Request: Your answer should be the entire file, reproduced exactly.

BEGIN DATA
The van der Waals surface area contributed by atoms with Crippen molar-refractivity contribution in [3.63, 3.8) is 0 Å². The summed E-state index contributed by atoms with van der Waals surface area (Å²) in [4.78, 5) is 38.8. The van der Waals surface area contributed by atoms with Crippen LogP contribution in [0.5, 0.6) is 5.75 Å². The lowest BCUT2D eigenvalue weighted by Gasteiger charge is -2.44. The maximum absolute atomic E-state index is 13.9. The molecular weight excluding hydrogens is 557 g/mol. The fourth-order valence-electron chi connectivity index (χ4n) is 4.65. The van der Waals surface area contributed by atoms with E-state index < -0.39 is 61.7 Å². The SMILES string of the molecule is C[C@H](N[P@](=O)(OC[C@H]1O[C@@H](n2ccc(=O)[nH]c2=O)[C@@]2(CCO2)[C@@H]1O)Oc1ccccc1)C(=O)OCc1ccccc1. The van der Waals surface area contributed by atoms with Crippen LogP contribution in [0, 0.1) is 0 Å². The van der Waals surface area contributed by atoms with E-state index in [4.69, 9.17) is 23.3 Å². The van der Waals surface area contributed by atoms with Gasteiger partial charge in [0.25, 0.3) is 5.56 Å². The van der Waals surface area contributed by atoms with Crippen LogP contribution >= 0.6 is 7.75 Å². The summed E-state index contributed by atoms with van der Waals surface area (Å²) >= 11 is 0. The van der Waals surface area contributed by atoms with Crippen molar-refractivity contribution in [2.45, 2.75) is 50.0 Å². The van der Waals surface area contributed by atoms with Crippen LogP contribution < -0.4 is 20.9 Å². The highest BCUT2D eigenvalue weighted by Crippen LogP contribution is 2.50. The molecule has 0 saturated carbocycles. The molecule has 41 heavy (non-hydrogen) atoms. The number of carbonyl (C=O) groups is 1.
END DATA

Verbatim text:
The van der Waals surface area contributed by atoms with Crippen molar-refractivity contribution in [3.63, 3.8) is 0 Å². The summed E-state index contributed by atoms with van der Waals surface area (Å²) in [4.78, 5) is 38.8. The van der Waals surface area contributed by atoms with Crippen LogP contribution in [0.5, 0.6) is 5.75 Å². The lowest BCUT2D eigenvalue weighted by Gasteiger charge is -2.44. The maximum absolute atomic E-state index is 13.9. The molecular weight excluding hydrogens is 557 g/mol. The fourth-order valence-electron chi connectivity index (χ4n) is 4.65. The van der Waals surface area contributed by atoms with E-state index < -0.39 is 61.7 Å². The SMILES string of the molecule is C[C@H](N[P@](=O)(OC[C@H]1O[C@@H](n2ccc(=O)[nH]c2=O)[C@@]2(CCO2)[C@@H]1O)Oc1ccccc1)C(=O)OCc1ccccc1. The van der Waals surface area contributed by atoms with Crippen LogP contribution in [0, 0.1) is 0 Å². The van der Waals surface area contributed by atoms with E-state index in [4.69, 9.17) is 23.3 Å². The van der Waals surface area contributed by atoms with Gasteiger partial charge in [0.25, 0.3) is 5.56 Å². The van der Waals surface area contributed by atoms with Crippen LogP contribution >= 0.6 is 7.75 Å². The summed E-state index contributed by atoms with van der Waals surface area (Å²) >= 11 is 0. The van der Waals surface area contributed by atoms with Crippen molar-refractivity contribution in [2.45, 2.75) is 50.0 Å². The van der Waals surface area contributed by atoms with Crippen LogP contribution < -0.4 is 20.9 Å². The highest BCUT2D eigenvalue weighted by Crippen LogP contribution is 2.50. The molecule has 0 saturated carbocycles. The molecule has 41 heavy (non-hydrogen) atoms. The number of carbonyl (C=O) groups is 1.